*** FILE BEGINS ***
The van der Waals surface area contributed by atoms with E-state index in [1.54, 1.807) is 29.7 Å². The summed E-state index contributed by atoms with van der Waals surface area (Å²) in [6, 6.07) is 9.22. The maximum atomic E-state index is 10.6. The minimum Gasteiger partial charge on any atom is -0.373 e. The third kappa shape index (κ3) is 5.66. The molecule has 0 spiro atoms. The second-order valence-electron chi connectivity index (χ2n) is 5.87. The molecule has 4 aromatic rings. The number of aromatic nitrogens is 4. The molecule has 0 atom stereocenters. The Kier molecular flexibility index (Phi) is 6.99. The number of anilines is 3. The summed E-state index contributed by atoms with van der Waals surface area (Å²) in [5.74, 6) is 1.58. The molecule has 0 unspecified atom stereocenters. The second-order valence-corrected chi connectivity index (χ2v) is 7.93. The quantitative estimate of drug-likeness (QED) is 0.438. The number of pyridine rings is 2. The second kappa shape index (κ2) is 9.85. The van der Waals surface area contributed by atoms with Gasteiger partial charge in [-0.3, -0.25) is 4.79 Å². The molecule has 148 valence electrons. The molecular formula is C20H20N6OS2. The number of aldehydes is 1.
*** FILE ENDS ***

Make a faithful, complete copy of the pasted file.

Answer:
The van der Waals surface area contributed by atoms with E-state index in [1.54, 1.807) is 29.7 Å². The summed E-state index contributed by atoms with van der Waals surface area (Å²) in [6, 6.07) is 9.22. The maximum atomic E-state index is 10.6. The minimum Gasteiger partial charge on any atom is -0.373 e. The third kappa shape index (κ3) is 5.66. The molecule has 0 spiro atoms. The second-order valence-electron chi connectivity index (χ2n) is 5.87. The molecule has 4 aromatic rings. The number of aromatic nitrogens is 4. The molecule has 0 atom stereocenters. The Kier molecular flexibility index (Phi) is 6.99. The number of anilines is 3. The summed E-state index contributed by atoms with van der Waals surface area (Å²) in [5.74, 6) is 1.58. The molecule has 0 unspecified atom stereocenters. The second-order valence-corrected chi connectivity index (χ2v) is 7.93. The quantitative estimate of drug-likeness (QED) is 0.438. The number of pyridine rings is 2. The second kappa shape index (κ2) is 9.85. The van der Waals surface area contributed by atoms with Gasteiger partial charge in [-0.3, -0.25) is 4.79 Å². The molecule has 148 valence electrons. The molecular formula is C20H20N6OS2. The number of aldehydes is 1.